LTC Comment: In the dawn of the progressive era, little had changed yet, but the stage was being set for huge developments. The mostly voluntary, non-profit, non-governmental approach to old age support and care was about to be uprooted by heavy federal and state government involvement. The coming Depression tipped the balance toward government financing and control.
1930-1939: The Great Depression worsened poverty and destroyed family supports. State assistance was restricted.
All but Arizona and Hawaii refused to make payments to older people who had children or relatives who could support them. … Many required that the beneficiary must transfer to the pension authority any property they possessed before any payment would be made. … Most required that benefits would be denied to anyone who gave away property in order to qualify for public assistance. Most required that a lien be placed on the estate of the beneficiary to be collected upon their death.
In the worst of the Depression, voluntary organizations, local and state governments could not keep up with the need and demand for old age assistance. The 1935 Social Security Act created federal/state old-age assistance.
Title I … created a program, called Old Age Assistance (OAA), which would give cash payments to poor elderly people, regardless of their work record. OAA provided for a federal match of state old-age assistance expenditures. Among other things, OAA is important in the history of long-term care because it later spawned the Medicaid program, which has become the primary funding source for long-term care today.
These new benefits discouraged poorhouses and stimulated for-profit homes for the aging. “OAA recipients were able to pay cash at a time when there was little real money in circulation, making them very attractive customers for proprietary operators, and old age homes were a perfect ‘cottage’ industry.”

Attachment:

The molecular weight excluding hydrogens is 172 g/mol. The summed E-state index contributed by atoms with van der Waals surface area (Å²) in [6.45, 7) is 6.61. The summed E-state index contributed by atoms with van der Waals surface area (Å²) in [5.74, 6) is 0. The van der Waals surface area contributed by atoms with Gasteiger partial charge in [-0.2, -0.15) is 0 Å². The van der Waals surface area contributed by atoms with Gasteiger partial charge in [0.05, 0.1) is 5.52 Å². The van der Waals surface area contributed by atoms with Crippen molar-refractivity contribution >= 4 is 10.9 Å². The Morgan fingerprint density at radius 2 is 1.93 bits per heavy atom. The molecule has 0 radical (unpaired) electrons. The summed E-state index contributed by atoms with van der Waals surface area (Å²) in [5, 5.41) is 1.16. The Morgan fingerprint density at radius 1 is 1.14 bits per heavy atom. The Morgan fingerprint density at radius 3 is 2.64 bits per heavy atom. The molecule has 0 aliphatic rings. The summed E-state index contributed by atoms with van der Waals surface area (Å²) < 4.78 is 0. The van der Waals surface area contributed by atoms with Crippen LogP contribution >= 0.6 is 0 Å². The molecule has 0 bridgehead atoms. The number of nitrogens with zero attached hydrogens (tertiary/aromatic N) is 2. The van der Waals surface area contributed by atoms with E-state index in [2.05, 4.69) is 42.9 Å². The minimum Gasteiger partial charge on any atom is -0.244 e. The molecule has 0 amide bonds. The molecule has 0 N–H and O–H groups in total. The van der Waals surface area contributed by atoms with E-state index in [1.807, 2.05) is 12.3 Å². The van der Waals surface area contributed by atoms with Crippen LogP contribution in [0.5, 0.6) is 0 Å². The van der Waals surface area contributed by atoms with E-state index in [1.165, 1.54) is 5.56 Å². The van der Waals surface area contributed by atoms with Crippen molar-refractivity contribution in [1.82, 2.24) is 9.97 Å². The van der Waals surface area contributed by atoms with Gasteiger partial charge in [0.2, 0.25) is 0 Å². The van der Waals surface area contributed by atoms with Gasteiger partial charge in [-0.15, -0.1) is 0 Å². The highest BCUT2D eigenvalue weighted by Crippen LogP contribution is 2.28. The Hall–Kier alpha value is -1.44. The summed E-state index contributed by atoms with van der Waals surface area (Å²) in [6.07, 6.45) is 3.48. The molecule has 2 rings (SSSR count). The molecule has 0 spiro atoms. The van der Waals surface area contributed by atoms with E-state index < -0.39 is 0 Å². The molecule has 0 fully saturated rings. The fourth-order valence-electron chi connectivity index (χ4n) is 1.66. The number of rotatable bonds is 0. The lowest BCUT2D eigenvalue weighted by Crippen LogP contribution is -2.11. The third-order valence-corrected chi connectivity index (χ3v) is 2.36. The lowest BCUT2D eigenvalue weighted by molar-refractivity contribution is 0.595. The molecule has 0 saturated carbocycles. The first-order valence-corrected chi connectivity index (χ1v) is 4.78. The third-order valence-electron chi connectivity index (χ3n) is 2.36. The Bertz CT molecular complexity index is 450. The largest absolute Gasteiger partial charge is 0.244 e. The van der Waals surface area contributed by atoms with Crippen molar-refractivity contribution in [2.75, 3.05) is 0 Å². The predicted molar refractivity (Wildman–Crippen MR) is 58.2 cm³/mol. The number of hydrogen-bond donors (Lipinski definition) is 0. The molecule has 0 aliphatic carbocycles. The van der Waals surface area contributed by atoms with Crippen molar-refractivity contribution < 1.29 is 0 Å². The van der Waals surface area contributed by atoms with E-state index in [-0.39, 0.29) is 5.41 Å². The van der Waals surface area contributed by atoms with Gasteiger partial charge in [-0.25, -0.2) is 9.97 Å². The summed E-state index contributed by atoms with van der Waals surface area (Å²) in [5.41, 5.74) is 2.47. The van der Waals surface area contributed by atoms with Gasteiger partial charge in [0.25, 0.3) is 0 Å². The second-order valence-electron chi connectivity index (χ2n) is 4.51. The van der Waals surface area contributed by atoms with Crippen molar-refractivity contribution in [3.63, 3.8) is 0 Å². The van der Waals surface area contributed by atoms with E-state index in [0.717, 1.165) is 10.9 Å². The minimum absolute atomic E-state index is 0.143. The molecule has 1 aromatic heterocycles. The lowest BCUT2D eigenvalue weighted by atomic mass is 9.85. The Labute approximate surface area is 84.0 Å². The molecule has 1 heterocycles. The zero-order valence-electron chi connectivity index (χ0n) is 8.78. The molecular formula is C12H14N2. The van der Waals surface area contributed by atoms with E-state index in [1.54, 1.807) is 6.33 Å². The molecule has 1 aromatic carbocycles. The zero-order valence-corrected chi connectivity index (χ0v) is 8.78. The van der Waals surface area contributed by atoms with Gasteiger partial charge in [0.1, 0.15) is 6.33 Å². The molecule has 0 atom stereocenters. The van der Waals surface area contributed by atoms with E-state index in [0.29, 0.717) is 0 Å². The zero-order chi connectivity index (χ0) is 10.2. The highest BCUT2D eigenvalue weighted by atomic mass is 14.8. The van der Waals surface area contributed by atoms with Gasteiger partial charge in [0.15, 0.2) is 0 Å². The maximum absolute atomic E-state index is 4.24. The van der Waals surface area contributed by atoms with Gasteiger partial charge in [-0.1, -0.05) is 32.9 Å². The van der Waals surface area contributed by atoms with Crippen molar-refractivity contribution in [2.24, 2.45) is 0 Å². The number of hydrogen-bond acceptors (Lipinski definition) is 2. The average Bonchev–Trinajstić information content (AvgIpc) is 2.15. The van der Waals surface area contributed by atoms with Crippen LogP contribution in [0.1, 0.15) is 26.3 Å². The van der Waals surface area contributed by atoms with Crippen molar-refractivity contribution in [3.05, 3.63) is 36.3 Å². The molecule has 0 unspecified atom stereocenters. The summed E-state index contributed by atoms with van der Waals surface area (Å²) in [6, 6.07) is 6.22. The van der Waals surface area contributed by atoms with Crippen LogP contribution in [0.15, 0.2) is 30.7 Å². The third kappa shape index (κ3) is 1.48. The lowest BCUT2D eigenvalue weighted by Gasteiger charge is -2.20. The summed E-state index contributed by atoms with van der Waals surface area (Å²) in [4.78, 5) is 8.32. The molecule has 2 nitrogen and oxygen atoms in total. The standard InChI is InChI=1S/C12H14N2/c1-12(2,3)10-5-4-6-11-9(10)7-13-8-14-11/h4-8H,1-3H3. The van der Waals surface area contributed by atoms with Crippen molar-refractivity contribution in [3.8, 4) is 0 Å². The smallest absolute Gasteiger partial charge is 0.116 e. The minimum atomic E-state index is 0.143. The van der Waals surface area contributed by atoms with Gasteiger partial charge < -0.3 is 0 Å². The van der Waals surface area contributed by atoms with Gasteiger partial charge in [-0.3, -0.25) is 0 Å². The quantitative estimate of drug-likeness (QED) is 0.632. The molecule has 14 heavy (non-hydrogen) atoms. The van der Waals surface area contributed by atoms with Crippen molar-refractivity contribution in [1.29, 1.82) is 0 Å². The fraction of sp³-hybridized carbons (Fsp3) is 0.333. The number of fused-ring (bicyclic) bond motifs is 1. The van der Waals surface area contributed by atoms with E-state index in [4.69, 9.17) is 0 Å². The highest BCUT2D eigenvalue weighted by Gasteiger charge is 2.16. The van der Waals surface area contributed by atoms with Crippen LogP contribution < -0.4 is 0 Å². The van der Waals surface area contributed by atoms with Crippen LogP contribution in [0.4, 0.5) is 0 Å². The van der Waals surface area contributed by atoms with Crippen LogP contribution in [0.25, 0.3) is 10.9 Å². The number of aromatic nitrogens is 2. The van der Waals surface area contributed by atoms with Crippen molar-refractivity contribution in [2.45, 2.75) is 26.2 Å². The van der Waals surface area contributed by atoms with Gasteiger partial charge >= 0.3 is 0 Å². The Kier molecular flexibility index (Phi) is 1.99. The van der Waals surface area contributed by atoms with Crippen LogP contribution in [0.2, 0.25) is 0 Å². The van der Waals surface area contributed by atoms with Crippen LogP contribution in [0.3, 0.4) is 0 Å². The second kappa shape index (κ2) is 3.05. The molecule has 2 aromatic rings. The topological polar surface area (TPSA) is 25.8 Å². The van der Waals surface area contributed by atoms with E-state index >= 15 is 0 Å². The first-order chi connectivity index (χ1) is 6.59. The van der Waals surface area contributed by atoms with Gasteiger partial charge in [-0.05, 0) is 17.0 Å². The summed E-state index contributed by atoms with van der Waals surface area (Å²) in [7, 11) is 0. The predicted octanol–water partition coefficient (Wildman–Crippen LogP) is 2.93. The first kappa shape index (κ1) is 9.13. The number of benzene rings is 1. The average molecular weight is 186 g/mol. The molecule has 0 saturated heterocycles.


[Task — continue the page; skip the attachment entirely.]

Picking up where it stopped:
State and federal governments began to share welfare costs. “The OAA program established the precedent of splitting welfare expenditures between the federal and state governments while allowing the states to retain a significant amount of authority and autonomy to set standards, eligibility, and payment levels as they desired.” This division invited intergovernmental tension and “gamesmanship.”
LTC Comment: As the federal and state governments began to take a larger role in old age assistance, they required very strong controls. Strict eligibility criteria, transfer of assets restrictions, and mandatory liens were commonplace. These practices largely went by the wayside when Medicaid took over long-term care financing in 1965. Such restrictions only found their way back into the Medicaid program gradually over four decades as Medicaid LTC expenses exploded immediately and kept on a steady upward trend. The practice of splitting state and federal funding presaged the practice and its problems later in Medicaid. For more on this post-Medicaid history, see How to Fix Long-Term Care Financing (2017), especially pages 19-24 and 34-63.
1940-1949: “The size of the elderly and disabled population was growing, and many of them were now eligible for government payments of one kind or another, including veterans benefits, old-age assistance, Social Security, and unemployment assistance. Those payments could be used to pay for nursing home care, further encouraging the development of care facilities.” Both the cap on Old Age Assistance and the proportion paid by the federal government increased. Costs skyrocketed despite efforts to control abuse and overuse. Welfare planning, i.e., self-impoverishment to qualify, was feasible but still unpopular.
The benefit levels had risen so much that by 1948 the average OAA benefit ($38.18 per month) greatly exceeded the average Social Security benefit ($25.13 per month), providing a perverse disincentive for people to provide for their own old age by working and saving.